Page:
He had learned this unpleasant news at a most inopportune time. While traveling, he encountered a gang of human bandits on the road, who demanded that he, being "stinkin' youkai scum," get out of their way. Then the leader had dismounted boldly from his horse and spit at Sesshomaru's feet.
Sesshomaru decided to teach these humans some manners, and though they were certainly beneath the use of a youkai sword, he could not contain his urge to test it out, and quick as a flash, he lashed out with Tenseiga at the offending bandit, a hulking, ugly brute with a scarred and lopsided face. The blade went across the bastard's mouth, penetrating through the back of his skull, for Sesshomaru had thought how wonderful it would be to cut out his filthy tongue.
The bandits gasped then, expecting their leader to fall to the ground in two pieces, but then, to Sesshomaru's surprised consternation, instead, the bandit stood there dumbly, patting his cheeks where the blade had sliced through him, searching for a wound. When the witless brute finally processed that he was not dead, he let out a laugh. Then the others joined in, a ringing, horrible, surly laughter. The leader cried out triumphantly, so strongly that Sesshomaru could smell his stinking, fetid breath, "The youkai's sword is so blunt, it doesn't even leave a mark!" With a guffaw, the bandit drew his own sword, still wet with the blood of women and children from a recent village raid, and aimed it at Sesshomaru's skull….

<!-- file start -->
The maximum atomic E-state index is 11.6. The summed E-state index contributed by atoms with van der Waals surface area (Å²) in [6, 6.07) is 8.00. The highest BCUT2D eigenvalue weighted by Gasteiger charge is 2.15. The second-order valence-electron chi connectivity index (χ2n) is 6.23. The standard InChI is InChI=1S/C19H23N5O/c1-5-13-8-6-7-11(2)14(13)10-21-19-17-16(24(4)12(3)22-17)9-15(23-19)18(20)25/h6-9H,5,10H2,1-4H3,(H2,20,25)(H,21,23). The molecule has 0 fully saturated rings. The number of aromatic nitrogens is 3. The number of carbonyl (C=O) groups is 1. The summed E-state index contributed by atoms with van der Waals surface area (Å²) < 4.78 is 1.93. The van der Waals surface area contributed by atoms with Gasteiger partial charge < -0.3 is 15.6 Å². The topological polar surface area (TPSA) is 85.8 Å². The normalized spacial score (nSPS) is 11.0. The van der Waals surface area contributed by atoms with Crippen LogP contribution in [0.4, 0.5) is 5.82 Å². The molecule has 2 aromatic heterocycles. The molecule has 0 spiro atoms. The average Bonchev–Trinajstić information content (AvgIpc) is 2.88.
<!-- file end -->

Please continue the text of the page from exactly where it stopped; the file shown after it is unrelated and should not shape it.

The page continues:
That foolish bastard was the first to die. Sesshomaru finished him in one strike and then turned his claws on the rest of them, twenty men in all, and their mounts too, unleashing his full, unmitigated rage. Blood rained around him and splattered across his face. He licked his lips, and grimaced, but filthy human blood was not the only thing that left a bitter taste in his mouth. He could hardly stand to admit it, but they had been right to laugh. What was Father thinking when he gave him a sword that could not cut? What was this final insult?